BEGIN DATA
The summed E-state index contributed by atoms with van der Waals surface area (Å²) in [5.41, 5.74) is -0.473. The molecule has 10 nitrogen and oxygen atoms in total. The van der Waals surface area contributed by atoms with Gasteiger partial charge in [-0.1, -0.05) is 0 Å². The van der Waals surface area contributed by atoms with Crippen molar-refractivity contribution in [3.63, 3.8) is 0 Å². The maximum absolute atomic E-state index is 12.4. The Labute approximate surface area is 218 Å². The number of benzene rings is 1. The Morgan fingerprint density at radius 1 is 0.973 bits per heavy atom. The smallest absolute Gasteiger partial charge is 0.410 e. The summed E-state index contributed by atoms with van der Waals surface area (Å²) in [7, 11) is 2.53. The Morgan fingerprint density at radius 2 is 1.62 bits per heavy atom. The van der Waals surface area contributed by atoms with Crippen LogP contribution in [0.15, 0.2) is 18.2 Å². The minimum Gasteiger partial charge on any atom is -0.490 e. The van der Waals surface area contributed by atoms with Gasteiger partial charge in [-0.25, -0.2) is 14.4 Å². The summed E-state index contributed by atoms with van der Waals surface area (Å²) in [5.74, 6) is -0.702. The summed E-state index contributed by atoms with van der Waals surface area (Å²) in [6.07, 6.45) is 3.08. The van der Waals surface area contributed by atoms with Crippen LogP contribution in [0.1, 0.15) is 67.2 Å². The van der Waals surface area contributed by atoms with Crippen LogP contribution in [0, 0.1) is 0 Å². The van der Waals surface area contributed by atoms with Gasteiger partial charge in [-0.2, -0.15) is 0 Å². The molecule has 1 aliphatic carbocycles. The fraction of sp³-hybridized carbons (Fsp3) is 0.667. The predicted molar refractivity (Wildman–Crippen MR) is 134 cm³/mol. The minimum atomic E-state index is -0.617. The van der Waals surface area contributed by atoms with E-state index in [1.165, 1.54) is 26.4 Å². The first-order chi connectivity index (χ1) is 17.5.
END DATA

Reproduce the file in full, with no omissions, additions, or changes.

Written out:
The summed E-state index contributed by atoms with van der Waals surface area (Å²) in [5.41, 5.74) is -0.473. The molecule has 10 nitrogen and oxygen atoms in total. The van der Waals surface area contributed by atoms with Gasteiger partial charge in [-0.1, -0.05) is 0 Å². The van der Waals surface area contributed by atoms with Crippen molar-refractivity contribution in [3.63, 3.8) is 0 Å². The maximum absolute atomic E-state index is 12.4. The Labute approximate surface area is 218 Å². The number of benzene rings is 1. The Morgan fingerprint density at radius 1 is 0.973 bits per heavy atom. The smallest absolute Gasteiger partial charge is 0.410 e. The summed E-state index contributed by atoms with van der Waals surface area (Å²) in [7, 11) is 2.53. The Morgan fingerprint density at radius 2 is 1.62 bits per heavy atom. The van der Waals surface area contributed by atoms with Crippen LogP contribution in [0.15, 0.2) is 18.2 Å². The minimum Gasteiger partial charge on any atom is -0.490 e. The van der Waals surface area contributed by atoms with Gasteiger partial charge in [-0.25, -0.2) is 14.4 Å². The summed E-state index contributed by atoms with van der Waals surface area (Å²) in [5.74, 6) is -0.702. The summed E-state index contributed by atoms with van der Waals surface area (Å²) in [6.07, 6.45) is 3.08. The van der Waals surface area contributed by atoms with Crippen LogP contribution in [0.1, 0.15) is 67.2 Å². The van der Waals surface area contributed by atoms with Crippen LogP contribution in [0, 0.1) is 0 Å². The van der Waals surface area contributed by atoms with Gasteiger partial charge in [-0.2, -0.15) is 0 Å². The molecule has 1 aliphatic carbocycles. The fraction of sp³-hybridized carbons (Fsp3) is 0.667. The predicted molar refractivity (Wildman–Crippen MR) is 134 cm³/mol. The minimum atomic E-state index is -0.617. The van der Waals surface area contributed by atoms with E-state index in [1.165, 1.54) is 26.4 Å². The first-order chi connectivity index (χ1) is 17.5.